The Oregon department’s mortgage division adopted new rules in May aimed at preventing “bait-and-switch” and other misleading advertising.

Paramount Equity Mortgage under heavy scrutiny

Washington state intends to revoke the company s license, and Oregon will investigate its advertising

Thursday, July 24, 2008

The Oregonian Staff

Washington mortgage regulators announced Wednesday they intend to revoke the license of Paramount Equity Mortgage, a Roseville, Calif. firm that has blanketed Northwest radio stations with commercials promising cheap and easy mortgages.

Oregon mortgage officials are also looking into Paramount’s advertising.

The Washington Department of Finance accused Paramount of charging and collecting unearned fees, charging consumers to buy down interest rates without actually reducing the rates, failing to make required disclosures and making state and federally required disclosures in a deceptive manner. The department said it will fine Paramount $500,000.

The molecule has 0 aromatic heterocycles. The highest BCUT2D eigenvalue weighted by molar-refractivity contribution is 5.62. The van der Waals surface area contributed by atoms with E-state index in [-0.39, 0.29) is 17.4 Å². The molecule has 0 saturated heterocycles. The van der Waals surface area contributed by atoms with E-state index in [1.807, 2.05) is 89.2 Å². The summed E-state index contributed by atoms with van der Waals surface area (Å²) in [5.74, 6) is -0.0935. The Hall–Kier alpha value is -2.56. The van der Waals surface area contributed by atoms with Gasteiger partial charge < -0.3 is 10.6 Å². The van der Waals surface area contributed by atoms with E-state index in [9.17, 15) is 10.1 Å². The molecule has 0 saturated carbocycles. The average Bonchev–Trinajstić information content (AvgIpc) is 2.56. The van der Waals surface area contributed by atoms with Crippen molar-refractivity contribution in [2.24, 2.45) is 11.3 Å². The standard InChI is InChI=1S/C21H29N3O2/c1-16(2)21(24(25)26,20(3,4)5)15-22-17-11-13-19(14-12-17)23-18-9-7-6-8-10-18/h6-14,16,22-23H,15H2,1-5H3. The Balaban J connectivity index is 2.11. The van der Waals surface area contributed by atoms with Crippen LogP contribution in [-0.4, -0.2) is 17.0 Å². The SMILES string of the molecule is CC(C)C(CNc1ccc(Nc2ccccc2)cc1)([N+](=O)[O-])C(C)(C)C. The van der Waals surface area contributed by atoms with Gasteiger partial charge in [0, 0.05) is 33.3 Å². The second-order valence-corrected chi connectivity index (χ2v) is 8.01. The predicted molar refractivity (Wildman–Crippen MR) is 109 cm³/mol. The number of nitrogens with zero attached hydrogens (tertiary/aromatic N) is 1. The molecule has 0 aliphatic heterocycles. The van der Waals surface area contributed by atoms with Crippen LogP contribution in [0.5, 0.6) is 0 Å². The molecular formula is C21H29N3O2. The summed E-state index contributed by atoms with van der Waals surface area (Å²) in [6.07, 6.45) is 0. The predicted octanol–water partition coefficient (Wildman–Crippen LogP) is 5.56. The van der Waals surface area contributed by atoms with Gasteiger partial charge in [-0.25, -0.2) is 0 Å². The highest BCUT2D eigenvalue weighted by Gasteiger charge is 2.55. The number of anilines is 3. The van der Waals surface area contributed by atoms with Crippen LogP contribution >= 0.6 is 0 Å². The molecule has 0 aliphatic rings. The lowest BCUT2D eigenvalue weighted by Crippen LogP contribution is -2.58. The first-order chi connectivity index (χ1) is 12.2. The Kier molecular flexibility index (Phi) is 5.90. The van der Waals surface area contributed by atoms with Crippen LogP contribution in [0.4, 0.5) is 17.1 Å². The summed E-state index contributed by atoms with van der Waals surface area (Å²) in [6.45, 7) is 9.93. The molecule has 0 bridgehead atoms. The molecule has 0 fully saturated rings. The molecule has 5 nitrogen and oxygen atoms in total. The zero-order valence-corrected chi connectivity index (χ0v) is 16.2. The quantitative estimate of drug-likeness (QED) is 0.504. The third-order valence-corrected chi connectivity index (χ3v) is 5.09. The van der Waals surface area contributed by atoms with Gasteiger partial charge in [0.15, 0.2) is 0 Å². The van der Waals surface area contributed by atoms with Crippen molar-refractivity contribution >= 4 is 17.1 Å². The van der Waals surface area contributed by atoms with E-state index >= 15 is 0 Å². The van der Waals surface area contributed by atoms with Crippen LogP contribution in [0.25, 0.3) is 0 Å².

“Paramount failed to make proper disclosures in almost every loan we reviewed,” said Deb Bortner, director of consumer services for the finance department.

In addition, the state had a problem with Paramount’s claim that it would pay to have its customers’ homes appraised. Paramount covered the cost of an appraisal and then charged its clients a series of fees, Washington officials claimed.

Paramount officials denied any wrongdoing.

“We believe these allegations are completely unjustified, and we look forward to defending ourselves against all charges,” the company said in a written statement.

If Paramount and Washington regulators can’t negotiate a settlement, the charges will be heard by an administrative law judge.

Paramount made more than 1,700 mortgage loans to Washington borrowers in 2007, collecting more than $8.7 million in fees.

Among the individuals named in the Washington action is Hayden “Hayes” Barnard, Paramount’s president, co-owner and spokesman in the company’s ubiquitous commercials.

Oregon regulators are also looking into Paramount but are restricting their probe to the company’s ads. Oregon has not launched a formal investigation into the company’s operations, though it has received seven consumer complaints and several questions about its advertising, said Lisa Morawski, spokeswoman for the Oregon Department of Consumer and Business Services.